Dialogue with Taliban endangers women's rights
Kabul (AsiaNews) - "The evolution of this country is in the hands of women. Under the Taliban, women could not even go to school, they were forced to stay home and endure forced marriages. Conditions for women may be the main testing ground for the dialogue that the U.S. president wants to open with Taliban moderates." This is one of the comments that AsiaNews has gathered in Afghanistan after the proposal of U.S. president Barack Obama to open a dialogue with the Taliban moderates.
On March 7, Obama said that the United States cannot win the war in Afghanistan against the Islamic extremists, and said that he is willing to "explore" the possibility of a dialogue with Taliban moderates, in order to separate them from fundamentalist groups like al Qaeda.
Afghan president Hamid Karzai has commented on the news very favorably, and has said that the dialogue could be directed first of all to the "many who are afraid to return to their country, and believe that they have no other choice than to side with al Qaeda."
But local circles are perplexed, and are asking in the first place: Who are the Taliban moderates, and what did they do during the Taliban regime? One expert comments that "a few months ago, Taliban leaders, believed to be moderate, indicated the three points that for them are nonnegotiable: that all the soldiers from other countries leave; that there be no foreign interference in Afghan politics; and that sharia (Islamic law) be applied. With the exception of the armed opposition, these are the same things that the Taliban fundamentalists want. Of course, dialogue is always positive, peace can be reached only through dialogue. But the point is how this dialogue can be realized. If tomorrow Taliban moderates again impose sharia, which was enacted during their regime, I am afraid that the Calvary of the Afghan women will resume."
Yesterday, President Karzai, on the occasion of International Women's Day, denounced the fact that many in the country still consider women as "property," and said that "forced marriages, the selling of women, these are against Islam."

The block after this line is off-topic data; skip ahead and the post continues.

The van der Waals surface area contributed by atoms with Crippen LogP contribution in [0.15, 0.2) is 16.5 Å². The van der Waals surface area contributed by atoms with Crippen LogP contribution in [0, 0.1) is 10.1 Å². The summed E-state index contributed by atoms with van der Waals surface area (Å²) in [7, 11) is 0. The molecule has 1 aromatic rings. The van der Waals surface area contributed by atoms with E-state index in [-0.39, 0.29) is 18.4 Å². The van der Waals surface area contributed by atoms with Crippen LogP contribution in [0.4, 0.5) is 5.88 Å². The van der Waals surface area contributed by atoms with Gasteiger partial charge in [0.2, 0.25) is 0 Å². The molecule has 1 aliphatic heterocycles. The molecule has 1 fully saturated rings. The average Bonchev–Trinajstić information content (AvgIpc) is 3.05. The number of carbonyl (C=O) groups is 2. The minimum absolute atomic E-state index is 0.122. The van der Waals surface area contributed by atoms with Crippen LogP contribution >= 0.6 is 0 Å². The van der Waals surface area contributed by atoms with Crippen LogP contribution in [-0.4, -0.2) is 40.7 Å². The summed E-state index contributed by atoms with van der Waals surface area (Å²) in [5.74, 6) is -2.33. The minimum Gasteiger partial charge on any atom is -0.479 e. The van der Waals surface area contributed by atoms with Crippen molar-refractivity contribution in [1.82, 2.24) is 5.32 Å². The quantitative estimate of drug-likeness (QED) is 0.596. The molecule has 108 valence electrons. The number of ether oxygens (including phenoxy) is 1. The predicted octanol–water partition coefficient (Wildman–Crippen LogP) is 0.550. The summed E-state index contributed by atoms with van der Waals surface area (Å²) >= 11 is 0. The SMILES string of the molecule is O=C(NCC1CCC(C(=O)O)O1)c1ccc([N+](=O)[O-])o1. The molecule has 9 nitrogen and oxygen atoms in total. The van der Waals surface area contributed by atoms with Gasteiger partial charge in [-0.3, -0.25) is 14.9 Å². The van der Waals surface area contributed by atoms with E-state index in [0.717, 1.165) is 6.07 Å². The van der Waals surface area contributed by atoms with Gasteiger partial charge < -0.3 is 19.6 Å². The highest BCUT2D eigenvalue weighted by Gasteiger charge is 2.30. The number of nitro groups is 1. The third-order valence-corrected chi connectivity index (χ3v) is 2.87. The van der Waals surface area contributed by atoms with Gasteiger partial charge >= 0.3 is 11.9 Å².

On March 7, Jan Bibi, a widow, set herself on fire and died in the district of Obe (western Afghanistan) in order to escape a life of hardship. As a widow, Bibi was a pariah of society, undesirable for marriage and without any opportunity to work. Women often commit suicide in the area in order to avoid abuse and forced marriage. A recent UN report says that "threats and intimidation against women in public life or who work outside the home have seen a dramatic increase" in the country.
Fear is widespread that a new Taliban regime would mean "going backward." Analysts observe that the only results of this long war and its immense cost in human lives and money may be the better conditions for women, and democracy. Democracy is still weak, to such an extent that Karzai has delayed until August the elections scheduled for April, because of the difficult situation.
The idea of dialogue is not new, Karzai has suggested it repeatedly. But the problem is also that of whether Karzai and democratic forces in the country are capable of opposing the Taliban.
Many observe that "if the U.S. military cannot win against the Taliban, how can the Afghan military do so? It cannot be as prepared as that of the U.S., even if billions have been spent to reorganize it. And the police are still plagued with widespread corruption. It is unlikely that the time is right to entrust the country to self-governance." Besides, despite the extensive resources employed by the U.S. and by other countries, Karzai controls only Kabul and the surrounding area.
Other comments are more optimistic, and say that it is necessary "to involve Iran in the process of pacification. It can play an important role. Now it has been invited to participate in the conference in June in Trieste, to discuss the Afghan situation. It will be important to see if it accepts."